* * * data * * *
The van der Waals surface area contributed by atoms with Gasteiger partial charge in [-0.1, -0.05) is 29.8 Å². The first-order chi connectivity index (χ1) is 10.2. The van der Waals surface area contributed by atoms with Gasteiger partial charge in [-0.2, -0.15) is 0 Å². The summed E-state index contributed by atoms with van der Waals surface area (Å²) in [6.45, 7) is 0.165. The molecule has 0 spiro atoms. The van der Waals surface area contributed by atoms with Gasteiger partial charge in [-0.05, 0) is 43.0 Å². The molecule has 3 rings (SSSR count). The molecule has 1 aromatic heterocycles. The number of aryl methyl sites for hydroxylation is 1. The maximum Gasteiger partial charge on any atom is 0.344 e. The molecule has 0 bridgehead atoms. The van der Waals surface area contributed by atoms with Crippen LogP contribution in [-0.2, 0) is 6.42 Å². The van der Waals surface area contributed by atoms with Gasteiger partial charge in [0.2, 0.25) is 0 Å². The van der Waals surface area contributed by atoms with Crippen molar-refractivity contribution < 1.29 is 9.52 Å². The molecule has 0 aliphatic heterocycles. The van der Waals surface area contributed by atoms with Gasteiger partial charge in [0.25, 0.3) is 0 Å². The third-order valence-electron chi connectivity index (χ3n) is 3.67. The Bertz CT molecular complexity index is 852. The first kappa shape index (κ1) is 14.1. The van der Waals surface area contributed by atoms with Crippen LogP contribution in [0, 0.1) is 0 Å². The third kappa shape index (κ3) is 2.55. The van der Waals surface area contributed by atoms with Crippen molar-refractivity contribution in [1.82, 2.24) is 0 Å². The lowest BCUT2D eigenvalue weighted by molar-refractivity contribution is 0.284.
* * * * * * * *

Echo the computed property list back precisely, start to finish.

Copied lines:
The van der Waals surface area contributed by atoms with Gasteiger partial charge in [-0.1, -0.05) is 29.8 Å². The first-order chi connectivity index (χ1) is 10.2. The van der Waals surface area contributed by atoms with Gasteiger partial charge in [-0.2, -0.15) is 0 Å². The summed E-state index contributed by atoms with van der Waals surface area (Å²) in [6.45, 7) is 0.165. The molecule has 0 spiro atoms. The van der Waals surface area contributed by atoms with Gasteiger partial charge in [-0.05, 0) is 43.0 Å². The molecule has 3 rings (SSSR count). The molecule has 1 aromatic heterocycles. The number of aryl methyl sites for hydroxylation is 1. The maximum Gasteiger partial charge on any atom is 0.344 e. The molecule has 0 bridgehead atoms. The van der Waals surface area contributed by atoms with Crippen LogP contribution in [-0.2, 0) is 6.42 Å². The van der Waals surface area contributed by atoms with Gasteiger partial charge in [0.2, 0.25) is 0 Å². The van der Waals surface area contributed by atoms with Crippen molar-refractivity contribution < 1.29 is 9.52 Å². The molecule has 0 aliphatic heterocycles. The van der Waals surface area contributed by atoms with Gasteiger partial charge in [0.25, 0.3) is 0 Å². The third-order valence-electron chi connectivity index (χ3n) is 3.67. The Bertz CT molecular complexity index is 852. The first kappa shape index (κ1) is 14.1. The van der Waals surface area contributed by atoms with Crippen LogP contribution in [0, 0.1) is 0 Å². The third kappa shape index (κ3) is 2.55. The van der Waals surface area contributed by atoms with Crippen molar-refractivity contribution in [1.82, 2.24) is 0 Å². The lowest BCUT2D eigenvalue weighted by molar-refractivity contribution is 0.284.